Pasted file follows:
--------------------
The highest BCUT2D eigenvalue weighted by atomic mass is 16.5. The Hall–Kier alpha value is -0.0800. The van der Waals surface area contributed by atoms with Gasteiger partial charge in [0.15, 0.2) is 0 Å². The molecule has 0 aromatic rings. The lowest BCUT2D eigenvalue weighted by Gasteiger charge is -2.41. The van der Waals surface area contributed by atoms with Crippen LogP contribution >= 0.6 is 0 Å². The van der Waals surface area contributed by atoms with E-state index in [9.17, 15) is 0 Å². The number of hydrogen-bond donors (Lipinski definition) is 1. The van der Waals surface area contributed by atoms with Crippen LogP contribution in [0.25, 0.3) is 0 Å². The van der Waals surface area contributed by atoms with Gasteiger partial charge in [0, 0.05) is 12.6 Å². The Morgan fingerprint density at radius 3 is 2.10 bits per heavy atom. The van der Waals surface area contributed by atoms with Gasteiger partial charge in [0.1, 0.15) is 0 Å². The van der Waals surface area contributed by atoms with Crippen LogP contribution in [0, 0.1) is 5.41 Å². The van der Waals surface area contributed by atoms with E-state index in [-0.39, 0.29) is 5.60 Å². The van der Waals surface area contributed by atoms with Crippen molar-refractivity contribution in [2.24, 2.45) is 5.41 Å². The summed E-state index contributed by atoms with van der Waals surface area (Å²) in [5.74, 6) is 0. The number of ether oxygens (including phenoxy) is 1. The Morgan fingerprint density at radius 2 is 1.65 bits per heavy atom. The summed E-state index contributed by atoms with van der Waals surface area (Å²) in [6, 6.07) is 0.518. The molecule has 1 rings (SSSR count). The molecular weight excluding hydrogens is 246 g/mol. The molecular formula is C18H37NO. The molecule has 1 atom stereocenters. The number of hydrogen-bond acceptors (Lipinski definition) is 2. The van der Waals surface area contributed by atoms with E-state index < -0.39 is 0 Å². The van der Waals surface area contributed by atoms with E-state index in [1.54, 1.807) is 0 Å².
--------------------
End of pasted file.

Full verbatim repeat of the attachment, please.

The highest BCUT2D eigenvalue weighted by atomic mass is 16.5. The Hall–Kier alpha value is -0.0800. The van der Waals surface area contributed by atoms with Gasteiger partial charge in [0.15, 0.2) is 0 Å². The molecule has 0 aromatic rings. The lowest BCUT2D eigenvalue weighted by Gasteiger charge is -2.41. The van der Waals surface area contributed by atoms with Crippen LogP contribution >= 0.6 is 0 Å². The van der Waals surface area contributed by atoms with E-state index in [9.17, 15) is 0 Å². The number of hydrogen-bond donors (Lipinski definition) is 1. The van der Waals surface area contributed by atoms with Crippen LogP contribution in [0.25, 0.3) is 0 Å². The van der Waals surface area contributed by atoms with Gasteiger partial charge in [0, 0.05) is 12.6 Å². The Morgan fingerprint density at radius 3 is 2.10 bits per heavy atom. The van der Waals surface area contributed by atoms with Gasteiger partial charge in [0.1, 0.15) is 0 Å². The van der Waals surface area contributed by atoms with Crippen LogP contribution in [0, 0.1) is 5.41 Å². The van der Waals surface area contributed by atoms with E-state index in [-0.39, 0.29) is 5.60 Å². The van der Waals surface area contributed by atoms with Crippen molar-refractivity contribution in [2.24, 2.45) is 5.41 Å². The summed E-state index contributed by atoms with van der Waals surface area (Å²) in [5.74, 6) is 0. The number of ether oxygens (including phenoxy) is 1. The Morgan fingerprint density at radius 2 is 1.65 bits per heavy atom. The summed E-state index contributed by atoms with van der Waals surface area (Å²) in [6, 6.07) is 0.518. The molecule has 1 rings (SSSR count). The molecular weight excluding hydrogens is 246 g/mol. The molecular formula is C18H37NO. The molecule has 1 atom stereocenters. The number of hydrogen-bond acceptors (Lipinski definition) is 2. The van der Waals surface area contributed by atoms with E-state index < -0.39 is 0 Å². The van der Waals surface area contributed by atoms with E-state index in [1.54, 1.807) is 0 Å².